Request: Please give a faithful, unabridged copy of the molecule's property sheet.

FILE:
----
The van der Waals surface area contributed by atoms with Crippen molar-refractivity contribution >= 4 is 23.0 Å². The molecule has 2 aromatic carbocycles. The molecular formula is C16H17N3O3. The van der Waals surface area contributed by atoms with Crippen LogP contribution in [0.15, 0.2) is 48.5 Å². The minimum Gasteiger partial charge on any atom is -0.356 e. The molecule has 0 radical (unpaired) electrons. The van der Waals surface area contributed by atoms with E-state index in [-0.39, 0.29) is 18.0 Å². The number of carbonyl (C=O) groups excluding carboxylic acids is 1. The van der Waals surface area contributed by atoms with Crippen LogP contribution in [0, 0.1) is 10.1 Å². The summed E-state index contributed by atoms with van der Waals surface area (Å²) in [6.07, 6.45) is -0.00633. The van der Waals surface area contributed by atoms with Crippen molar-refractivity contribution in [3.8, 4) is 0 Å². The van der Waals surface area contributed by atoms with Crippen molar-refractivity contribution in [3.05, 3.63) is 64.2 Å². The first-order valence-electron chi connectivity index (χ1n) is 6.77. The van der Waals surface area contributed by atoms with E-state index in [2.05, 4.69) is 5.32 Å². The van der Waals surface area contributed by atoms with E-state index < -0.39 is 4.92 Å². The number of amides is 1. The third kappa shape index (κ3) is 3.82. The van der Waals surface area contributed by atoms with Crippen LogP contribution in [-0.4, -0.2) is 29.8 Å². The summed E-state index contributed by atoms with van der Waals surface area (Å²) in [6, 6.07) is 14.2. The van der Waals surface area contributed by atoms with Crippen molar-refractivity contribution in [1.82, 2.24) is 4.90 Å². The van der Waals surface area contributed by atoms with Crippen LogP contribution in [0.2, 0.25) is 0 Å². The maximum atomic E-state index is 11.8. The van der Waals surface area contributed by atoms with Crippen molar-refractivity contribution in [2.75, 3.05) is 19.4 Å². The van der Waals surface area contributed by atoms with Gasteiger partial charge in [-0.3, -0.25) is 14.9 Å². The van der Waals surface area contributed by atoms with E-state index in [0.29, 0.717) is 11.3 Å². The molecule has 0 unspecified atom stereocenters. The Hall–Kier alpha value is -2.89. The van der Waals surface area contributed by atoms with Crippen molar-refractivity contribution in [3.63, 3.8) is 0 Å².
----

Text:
The van der Waals surface area contributed by atoms with Crippen molar-refractivity contribution >= 4 is 23.0 Å². The molecule has 2 aromatic carbocycles. The molecular formula is C16H17N3O3. The van der Waals surface area contributed by atoms with Crippen LogP contribution in [0.15, 0.2) is 48.5 Å². The minimum Gasteiger partial charge on any atom is -0.356 e. The molecule has 0 radical (unpaired) electrons. The van der Waals surface area contributed by atoms with E-state index in [-0.39, 0.29) is 18.0 Å². The number of carbonyl (C=O) groups excluding carboxylic acids is 1. The van der Waals surface area contributed by atoms with Crippen LogP contribution in [0, 0.1) is 10.1 Å². The summed E-state index contributed by atoms with van der Waals surface area (Å²) in [6.07, 6.45) is -0.00633. The van der Waals surface area contributed by atoms with Crippen molar-refractivity contribution in [3.8, 4) is 0 Å². The van der Waals surface area contributed by atoms with Crippen molar-refractivity contribution in [3.05, 3.63) is 64.2 Å². The first-order valence-electron chi connectivity index (χ1n) is 6.77. The van der Waals surface area contributed by atoms with E-state index in [2.05, 4.69) is 5.32 Å². The van der Waals surface area contributed by atoms with E-state index < -0.39 is 4.92 Å². The number of amides is 1. The third kappa shape index (κ3) is 3.82. The van der Waals surface area contributed by atoms with Crippen LogP contribution in [-0.4, -0.2) is 29.8 Å². The summed E-state index contributed by atoms with van der Waals surface area (Å²) in [6, 6.07) is 14.2. The van der Waals surface area contributed by atoms with Crippen molar-refractivity contribution in [1.82, 2.24) is 4.90 Å². The van der Waals surface area contributed by atoms with Crippen LogP contribution in [0.2, 0.25) is 0 Å². The maximum atomic E-state index is 11.8. The van der Waals surface area contributed by atoms with Crippen molar-refractivity contribution in [2.75, 3.05) is 19.4 Å². The van der Waals surface area contributed by atoms with Gasteiger partial charge in [-0.3, -0.25) is 14.9 Å². The van der Waals surface area contributed by atoms with E-state index in [0.29, 0.717) is 11.3 Å². The molecule has 0 unspecified atom stereocenters. The Hall–Kier alpha value is -2.89. The van der Waals surface area contributed by atoms with Crippen molar-refractivity contribution in [3.63, 3.8) is 0 Å².